Corn silage average yield across fields and years was 7.0 tons/acre dry matter, with a mean CV of 16.4% (Fig. 2). In contrast, the overall yield for alfalfa/grass mixtures was 4.4 tons/acre dry matter, with a mean CV of 21.6% (Fig. 2). For corn and alfalfa-grass mixtures yielding above the farm average, there was a 74% and 86% probability of a CV below the farm average, respectively, indicating that high yielding fields tend to be more consistent in yield over time than low yielding fields.
The fields in Q1 and Q2 had a higher percentage of well-drained soils, versus primarily moderately and somewhat well-drained soils for Q3 and Q4. These results suggest that drainage of the soil and field yield and stability are correlated; higher yields are expected in better drained soils. It is important to keep in mind that these results are based on the predominant soil type in the field, and may not be the only driving force behind the overall performance. It is therefore important to also consider chemical properties when quantifying spatial variability.
Organic matter for consistently high yielding fields averaged 2.9 and 3.2% for corn silage and alfalfa/grass mixtures, respectively, versus 2.7 and 2.8% OM for low and variable yielding fields. Fields in alfalfa/grass mixtures with a lower than average CV had significantly higher OM levels suggesting a positive link between OM and yield and yield stability over time.
Consistently high yielding fields averaged 36 and 40 lbs P/acre on the Cornell Morgan soil test for corn silage and alfalfa/grass mixtures, respectively, versus 18 lbs P/acre for low yielding and more variable fields. Corn silage fields with a below average CV (less variable over time) had higher mean soil test P than those with a higher than average CV. High yielding fields with alfalfa/grass mixtures had higher soil test P than low yielding fields. However, across all fields for both crops, yield increased as Cornell Morgan soil test P increased up to 32 lbs P/acre for corn silage, and 29 lbs P/acre for alfalfa/grass (Fig. 3); there was no relation between yield and soil test P at soil test levels that were higher than these values reflecting past manure applications and indicating it is not the P in the manure that is linked with the high yielding fields but more likely the benefits of organic matter addition and stimulation of microbial activity with the addition of manure.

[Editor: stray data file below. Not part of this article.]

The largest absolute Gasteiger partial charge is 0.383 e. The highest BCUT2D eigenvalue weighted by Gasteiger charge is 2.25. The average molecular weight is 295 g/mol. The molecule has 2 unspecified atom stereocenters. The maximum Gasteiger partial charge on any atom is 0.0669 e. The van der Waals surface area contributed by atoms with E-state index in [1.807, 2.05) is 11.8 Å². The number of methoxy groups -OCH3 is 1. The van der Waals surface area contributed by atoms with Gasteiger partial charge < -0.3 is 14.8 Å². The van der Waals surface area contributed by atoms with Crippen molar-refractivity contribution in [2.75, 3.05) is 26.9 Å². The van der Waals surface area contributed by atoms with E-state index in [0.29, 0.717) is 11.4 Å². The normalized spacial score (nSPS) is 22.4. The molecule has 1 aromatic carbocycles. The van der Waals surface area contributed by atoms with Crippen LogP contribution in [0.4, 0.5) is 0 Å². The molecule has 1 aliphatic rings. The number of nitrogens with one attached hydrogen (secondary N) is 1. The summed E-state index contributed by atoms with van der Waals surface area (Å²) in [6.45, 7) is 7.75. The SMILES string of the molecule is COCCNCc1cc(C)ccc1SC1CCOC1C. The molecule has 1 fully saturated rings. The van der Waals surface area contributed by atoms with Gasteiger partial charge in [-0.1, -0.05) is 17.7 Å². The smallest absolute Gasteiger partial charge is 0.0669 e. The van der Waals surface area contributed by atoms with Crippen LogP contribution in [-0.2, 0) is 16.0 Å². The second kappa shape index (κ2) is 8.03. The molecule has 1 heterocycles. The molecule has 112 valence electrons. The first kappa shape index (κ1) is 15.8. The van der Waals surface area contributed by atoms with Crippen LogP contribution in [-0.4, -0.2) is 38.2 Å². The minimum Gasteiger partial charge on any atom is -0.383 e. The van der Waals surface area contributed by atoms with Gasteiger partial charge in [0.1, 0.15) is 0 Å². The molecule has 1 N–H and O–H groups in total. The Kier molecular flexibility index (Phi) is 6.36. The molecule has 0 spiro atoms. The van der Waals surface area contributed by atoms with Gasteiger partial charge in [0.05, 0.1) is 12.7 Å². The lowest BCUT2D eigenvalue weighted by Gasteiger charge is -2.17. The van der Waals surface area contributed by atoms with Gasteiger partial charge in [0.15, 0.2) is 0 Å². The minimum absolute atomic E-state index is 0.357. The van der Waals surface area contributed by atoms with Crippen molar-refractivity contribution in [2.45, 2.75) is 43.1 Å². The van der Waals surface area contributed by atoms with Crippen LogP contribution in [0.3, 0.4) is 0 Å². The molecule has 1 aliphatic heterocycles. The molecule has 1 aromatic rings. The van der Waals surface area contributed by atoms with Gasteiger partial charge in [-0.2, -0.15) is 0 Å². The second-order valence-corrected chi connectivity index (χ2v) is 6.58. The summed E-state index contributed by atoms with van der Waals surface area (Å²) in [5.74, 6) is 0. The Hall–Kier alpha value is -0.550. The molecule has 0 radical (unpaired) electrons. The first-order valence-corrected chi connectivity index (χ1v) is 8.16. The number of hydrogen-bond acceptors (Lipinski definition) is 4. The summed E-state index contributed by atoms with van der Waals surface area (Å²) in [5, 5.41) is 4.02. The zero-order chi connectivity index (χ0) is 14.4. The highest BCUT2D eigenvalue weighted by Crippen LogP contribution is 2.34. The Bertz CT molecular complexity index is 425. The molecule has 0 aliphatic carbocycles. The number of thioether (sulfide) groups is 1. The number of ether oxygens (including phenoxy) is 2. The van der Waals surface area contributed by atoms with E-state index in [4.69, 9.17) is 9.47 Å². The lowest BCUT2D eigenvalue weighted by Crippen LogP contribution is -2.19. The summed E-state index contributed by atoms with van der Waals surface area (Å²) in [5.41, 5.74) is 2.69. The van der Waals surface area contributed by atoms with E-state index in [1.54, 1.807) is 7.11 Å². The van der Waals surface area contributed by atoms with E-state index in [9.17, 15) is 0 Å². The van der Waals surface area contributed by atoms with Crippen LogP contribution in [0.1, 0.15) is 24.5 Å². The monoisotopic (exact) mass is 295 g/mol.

Summary and Conclusions
Corn silage yields increased from 2002-2013, while yields of alfalfa-grass mixtures remained constant over time. Yield varied both temporally with rainfall throughout the growing season and spatially among fields. The consistently high yielding corn fields exceeded 7.0 tons/acre dry matter with a CV less than 16.4%. Fields in alfalfa-grass mixtures that were consistently high yielding exceeded 5.5 tons/acre with a CV less than 21.6%. The highest and most consistently yielding fields had better-drained soils, optimum or higher in soil test P, and higher OM levels than the lower yielding and more variable fields. These results could suggest that farmer practices that improve soil drainage (tile drainage), conserve or even increase organic matter (reduced tillage and cover crops), and enhance soil test P (manure application) to optimal (not excessive) levels, might be effective in increasing the overall corn silage yield and yield stability. Similar assessments can be done (and much faster) when analyzing forage harvester yield maps. Such work is ongoing in the Nutrient Management Spear Program.
Funding was provided by a USDA-Conservation Innovation Grant and a NESARE grant. For questions about these results contact Quirine M. Ketterings at 607-255-3061 or firstname.lastname@example.org, and/or visit the Cornell Nutrient Management Spear Program website at: http://nmsp.cals.cornell.edu/. For more details on the study, see our article in Agronomy for Sustainable Development DOI 10.1007/s13593-016-0349-y (Long and Ketterings, 2016).